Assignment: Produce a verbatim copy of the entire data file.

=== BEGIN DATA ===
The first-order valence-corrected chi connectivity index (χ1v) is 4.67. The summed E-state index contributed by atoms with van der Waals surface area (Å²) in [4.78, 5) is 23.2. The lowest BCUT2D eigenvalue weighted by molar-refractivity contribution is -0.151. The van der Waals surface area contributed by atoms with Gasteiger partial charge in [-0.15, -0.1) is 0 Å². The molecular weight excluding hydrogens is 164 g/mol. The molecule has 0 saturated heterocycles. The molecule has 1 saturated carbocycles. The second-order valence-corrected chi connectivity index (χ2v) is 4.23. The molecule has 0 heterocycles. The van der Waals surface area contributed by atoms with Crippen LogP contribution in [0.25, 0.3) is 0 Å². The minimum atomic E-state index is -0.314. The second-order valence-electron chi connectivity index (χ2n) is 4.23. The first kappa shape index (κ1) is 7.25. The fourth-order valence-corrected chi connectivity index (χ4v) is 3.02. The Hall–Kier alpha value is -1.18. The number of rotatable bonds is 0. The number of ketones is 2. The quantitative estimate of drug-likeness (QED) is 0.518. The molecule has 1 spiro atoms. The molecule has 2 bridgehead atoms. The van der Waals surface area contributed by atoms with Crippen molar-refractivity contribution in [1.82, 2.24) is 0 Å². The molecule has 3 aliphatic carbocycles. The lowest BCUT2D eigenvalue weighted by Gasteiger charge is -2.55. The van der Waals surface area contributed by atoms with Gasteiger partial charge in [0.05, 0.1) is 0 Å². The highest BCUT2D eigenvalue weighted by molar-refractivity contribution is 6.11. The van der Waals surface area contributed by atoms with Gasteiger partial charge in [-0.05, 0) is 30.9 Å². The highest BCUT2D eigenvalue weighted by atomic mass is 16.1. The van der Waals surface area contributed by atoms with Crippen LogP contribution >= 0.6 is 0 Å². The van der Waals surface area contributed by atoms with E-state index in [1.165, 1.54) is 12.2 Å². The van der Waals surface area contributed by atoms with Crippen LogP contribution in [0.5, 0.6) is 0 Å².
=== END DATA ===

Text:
The first-order valence-corrected chi connectivity index (χ1v) is 4.67. The summed E-state index contributed by atoms with van der Waals surface area (Å²) in [4.78, 5) is 23.2. The lowest BCUT2D eigenvalue weighted by molar-refractivity contribution is -0.151. The van der Waals surface area contributed by atoms with Gasteiger partial charge in [-0.15, -0.1) is 0 Å². The molecular weight excluding hydrogens is 164 g/mol. The molecule has 0 saturated heterocycles. The molecule has 1 saturated carbocycles. The second-order valence-corrected chi connectivity index (χ2v) is 4.23. The molecule has 0 heterocycles. The van der Waals surface area contributed by atoms with Crippen LogP contribution in [0.25, 0.3) is 0 Å². The minimum atomic E-state index is -0.314. The second-order valence-electron chi connectivity index (χ2n) is 4.23. The first kappa shape index (κ1) is 7.25. The fourth-order valence-corrected chi connectivity index (χ4v) is 3.02. The Hall–Kier alpha value is -1.18. The number of rotatable bonds is 0. The number of ketones is 2. The quantitative estimate of drug-likeness (QED) is 0.518. The molecule has 1 spiro atoms. The molecule has 2 bridgehead atoms. The van der Waals surface area contributed by atoms with Crippen molar-refractivity contribution in [1.82, 2.24) is 0 Å². The molecule has 3 aliphatic carbocycles. The lowest BCUT2D eigenvalue weighted by Gasteiger charge is -2.55. The van der Waals surface area contributed by atoms with Gasteiger partial charge in [0.05, 0.1) is 0 Å². The highest BCUT2D eigenvalue weighted by molar-refractivity contribution is 6.11. The van der Waals surface area contributed by atoms with Gasteiger partial charge in [-0.05, 0) is 30.9 Å². The highest BCUT2D eigenvalue weighted by atomic mass is 16.1. The van der Waals surface area contributed by atoms with Crippen LogP contribution >= 0.6 is 0 Å². The van der Waals surface area contributed by atoms with E-state index in [1.165, 1.54) is 12.2 Å². The van der Waals surface area contributed by atoms with Crippen LogP contribution in [0.5, 0.6) is 0 Å².